Your Weekend: A Selective Guide

Movies: Special forces head to Afghanistan in “12 Strong.” A bank heist in California is the subject of “Den of Thieves.” TV/Streaming: “Grace and Frankie” isn’t my thing but a lot of people swear by it: season four is available on Netflix. On Friday, PBS premieres its “American Masters” about playwright Lorraine Hansberry. Music: Dolores O’Riordan’s death has catapulted several Cranberries albums back onto the charts. “Das Lied von der Erde,” with Fritz Wunderlich and Christa Ludwig, is one of the greatest recordings ever. Books: Why are there so many “Instant Pot” cookbooks on the best-seller lists all of a sudden? Winter is a wonderful time to sit in front of the fire and read long novels — my current tome is “The Magic Mountain.” Sports: Boning up on all your Winter Olympics trivia? I’m not! Finally: 2018: the year that “shit” finally made it onto the front page of the New York Times. Progress?

Ridiculous Stunts In New “Tomb Raider”


Almost all action movies have preposterous stunts, and the new “Lara Croft” is no exception. Judging from the trailer, these include: leaping off a sinking ship in the middle of a raging typhoon. Another one: surviving and grabbing hold of an overhanging tree limb at the last second and escaping going over a super-tall jungle waterfall.

Simon Callow On Paul Robeson

In the New York Review of Books, Simon Callow writes about one of my heroes, Paul Robeson. ‘When I was growing up in Britain in the 1950s and 1960s, Robeson was much in evidence, on records, on the radio, on television. His name was haloed with the sort of respect accorded to few performers. The astonishing voice that, like the Mississippi in the most famous number in his repertory, just kept rolling along, seemed to carry within it an inherent sense of truth. There was no artifice; there were no vocal tricks; nothing came between the listener and the song. It commanded effortless attention; perfectly focused, it came from a very deep place, not just in the larynx, but in the experience of what it is to be human. In this, Robeson resembled the English contralto Kathleen Ferrier: both seemed less trained musicians than natural phenomena.’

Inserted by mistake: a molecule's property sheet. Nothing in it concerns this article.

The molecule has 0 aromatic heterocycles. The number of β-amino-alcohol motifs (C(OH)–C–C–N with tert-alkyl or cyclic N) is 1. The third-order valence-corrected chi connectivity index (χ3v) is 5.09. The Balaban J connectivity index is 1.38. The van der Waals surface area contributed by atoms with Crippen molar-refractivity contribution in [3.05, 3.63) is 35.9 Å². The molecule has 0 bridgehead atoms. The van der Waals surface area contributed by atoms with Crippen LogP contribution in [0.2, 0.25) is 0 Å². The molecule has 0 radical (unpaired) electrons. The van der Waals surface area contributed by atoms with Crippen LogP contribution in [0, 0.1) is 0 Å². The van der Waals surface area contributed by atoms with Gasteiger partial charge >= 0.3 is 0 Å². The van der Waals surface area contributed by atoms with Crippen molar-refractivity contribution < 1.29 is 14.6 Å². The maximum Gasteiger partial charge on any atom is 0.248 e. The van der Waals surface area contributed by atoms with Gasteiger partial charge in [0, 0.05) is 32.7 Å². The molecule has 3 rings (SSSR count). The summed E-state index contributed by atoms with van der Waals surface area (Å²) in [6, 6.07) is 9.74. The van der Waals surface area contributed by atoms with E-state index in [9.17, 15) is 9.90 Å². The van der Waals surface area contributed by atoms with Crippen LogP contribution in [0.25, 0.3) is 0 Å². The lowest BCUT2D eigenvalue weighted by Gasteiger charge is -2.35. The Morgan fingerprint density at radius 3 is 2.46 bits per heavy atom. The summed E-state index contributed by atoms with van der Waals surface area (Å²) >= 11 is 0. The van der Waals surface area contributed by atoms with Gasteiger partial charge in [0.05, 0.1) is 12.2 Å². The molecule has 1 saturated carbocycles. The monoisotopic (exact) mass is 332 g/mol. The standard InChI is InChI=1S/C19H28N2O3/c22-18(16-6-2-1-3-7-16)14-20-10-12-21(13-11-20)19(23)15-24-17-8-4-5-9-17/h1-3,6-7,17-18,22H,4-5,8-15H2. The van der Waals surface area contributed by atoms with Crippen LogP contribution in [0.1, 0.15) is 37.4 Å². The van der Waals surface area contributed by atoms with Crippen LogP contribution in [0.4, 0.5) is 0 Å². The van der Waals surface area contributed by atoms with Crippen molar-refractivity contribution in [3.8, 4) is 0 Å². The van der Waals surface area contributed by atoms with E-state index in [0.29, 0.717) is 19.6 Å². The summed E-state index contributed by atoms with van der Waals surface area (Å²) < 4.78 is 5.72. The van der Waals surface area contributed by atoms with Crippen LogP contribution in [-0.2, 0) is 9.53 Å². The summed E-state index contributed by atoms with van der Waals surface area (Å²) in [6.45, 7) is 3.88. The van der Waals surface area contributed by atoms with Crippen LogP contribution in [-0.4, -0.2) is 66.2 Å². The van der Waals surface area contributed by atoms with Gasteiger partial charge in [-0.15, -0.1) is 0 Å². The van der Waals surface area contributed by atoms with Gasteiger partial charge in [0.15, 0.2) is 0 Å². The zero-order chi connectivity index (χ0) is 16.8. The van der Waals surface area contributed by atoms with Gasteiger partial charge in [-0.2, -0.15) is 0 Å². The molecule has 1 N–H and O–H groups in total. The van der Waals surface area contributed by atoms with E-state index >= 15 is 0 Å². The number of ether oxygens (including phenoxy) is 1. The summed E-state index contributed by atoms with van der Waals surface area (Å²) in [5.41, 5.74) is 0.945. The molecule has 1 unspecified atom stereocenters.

Justin Timberlake’s “Supplies”: Awful


Pitchfork isn’t impressed: ‘This song sounds like it was conceived, written, and recorded in the mad dash between an emergency ballistic missile alert and the ensuing big bang. Produced by the Neptunes, who should really know better, it comes off like warmed-over trap for zombie dads, filled with gestures of desperation and death.’

Wesley Morris Takes Down “Billboards”

Wesley isn’t having all the praise being heaped on “Three Billboards.” He is especially scathing about Frances McDormand, who could win a second Oscar for her performance as a pissed-off mom. Morris: ‘Ms. McDormand certainly makes the most of the tirade machine Mr. McDonagh has built for her. (Not since “Erin Brockovich” has anybody gotten to tell off this many people with this much gusto.) You feel for Mildred, but you fear her more. When she approaches a table in a restaurant carrying a wine bottle, the audience practically begs her not to use it. By this point, Mildred is way past being a mad mommy. She’s Charles Bronson.’

Sundance: 10 Movies With “Buzz”

That high-schoolish confab known as Sundance kicks off tonight in Park City, Utah. Variety does that very Sundance-ish thing and enumerates the movies that have “buzz.”

Mouse + Bon Iver = Fantastic


Pitchfork says: ‘Mouse on Mars teaming up with Justin Vernon, the mastermind behind Bon Iver makes so little sense that it makes perfect sense. The Berlin duo of Andi Toma and Jan St. Werner, who’ve spent 25 years on the pioneering fringes of electronic music, might appear to have little in common with the bearded Wisconsin singer-songwriter, who has come to personify the rugged, sensitive folk musician. The reality is more complicated, and so it’s fitting that their first collaboration sounds like, well, a Mouse on Mars track.’